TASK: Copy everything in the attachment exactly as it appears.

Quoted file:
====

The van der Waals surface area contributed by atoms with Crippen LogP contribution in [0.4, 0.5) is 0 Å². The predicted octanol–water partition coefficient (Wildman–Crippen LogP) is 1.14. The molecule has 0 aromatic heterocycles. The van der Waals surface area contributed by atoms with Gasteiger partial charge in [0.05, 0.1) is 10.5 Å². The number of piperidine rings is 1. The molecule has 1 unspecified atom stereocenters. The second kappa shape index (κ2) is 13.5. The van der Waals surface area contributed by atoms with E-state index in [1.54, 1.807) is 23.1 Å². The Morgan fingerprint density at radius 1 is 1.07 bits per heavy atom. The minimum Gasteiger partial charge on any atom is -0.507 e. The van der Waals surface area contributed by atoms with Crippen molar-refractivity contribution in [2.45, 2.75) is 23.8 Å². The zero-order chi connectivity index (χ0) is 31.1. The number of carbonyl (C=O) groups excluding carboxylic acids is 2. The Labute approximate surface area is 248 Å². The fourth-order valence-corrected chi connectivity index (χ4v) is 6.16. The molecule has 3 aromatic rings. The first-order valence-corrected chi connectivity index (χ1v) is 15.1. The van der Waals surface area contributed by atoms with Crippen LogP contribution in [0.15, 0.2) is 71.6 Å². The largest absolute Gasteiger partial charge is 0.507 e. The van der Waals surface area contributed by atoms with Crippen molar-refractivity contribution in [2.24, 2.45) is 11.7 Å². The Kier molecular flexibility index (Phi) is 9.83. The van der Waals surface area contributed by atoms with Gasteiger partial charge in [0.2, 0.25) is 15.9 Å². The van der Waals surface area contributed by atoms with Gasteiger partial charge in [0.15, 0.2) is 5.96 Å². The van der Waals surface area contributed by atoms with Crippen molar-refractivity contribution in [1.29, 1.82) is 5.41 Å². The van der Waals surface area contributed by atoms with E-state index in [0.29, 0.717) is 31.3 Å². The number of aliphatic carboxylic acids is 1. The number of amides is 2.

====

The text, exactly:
The van der Waals surface area contributed by atoms with Crippen LogP contribution in [0.4, 0.5) is 0 Å². The predicted octanol–water partition coefficient (Wildman–Crippen LogP) is 1.14. The molecule has 0 aromatic heterocycles. The van der Waals surface area contributed by atoms with Gasteiger partial charge in [0.05, 0.1) is 10.5 Å². The number of piperidine rings is 1. The molecule has 1 unspecified atom stereocenters. The second kappa shape index (κ2) is 13.5. The van der Waals surface area contributed by atoms with E-state index in [1.54, 1.807) is 23.1 Å². The Morgan fingerprint density at radius 1 is 1.07 bits per heavy atom. The minimum Gasteiger partial charge on any atom is -0.507 e. The van der Waals surface area contributed by atoms with Crippen molar-refractivity contribution in [2.45, 2.75) is 23.8 Å². The zero-order chi connectivity index (χ0) is 31.1. The number of carbonyl (C=O) groups excluding carboxylic acids is 2. The Labute approximate surface area is 248 Å². The fourth-order valence-corrected chi connectivity index (χ4v) is 6.16. The molecule has 3 aromatic rings. The first-order valence-corrected chi connectivity index (χ1v) is 15.1. The van der Waals surface area contributed by atoms with Crippen LogP contribution in [0.15, 0.2) is 71.6 Å². The largest absolute Gasteiger partial charge is 0.507 e. The van der Waals surface area contributed by atoms with Crippen molar-refractivity contribution in [2.24, 2.45) is 11.7 Å². The Kier molecular flexibility index (Phi) is 9.83. The van der Waals surface area contributed by atoms with Gasteiger partial charge in [0.2, 0.25) is 15.9 Å². The van der Waals surface area contributed by atoms with Gasteiger partial charge in [0.15, 0.2) is 5.96 Å². The van der Waals surface area contributed by atoms with Crippen molar-refractivity contribution in [1.29, 1.82) is 5.41 Å². The van der Waals surface area contributed by atoms with E-state index in [0.29, 0.717) is 31.3 Å². The number of aliphatic carboxylic acids is 1. The number of amides is 2.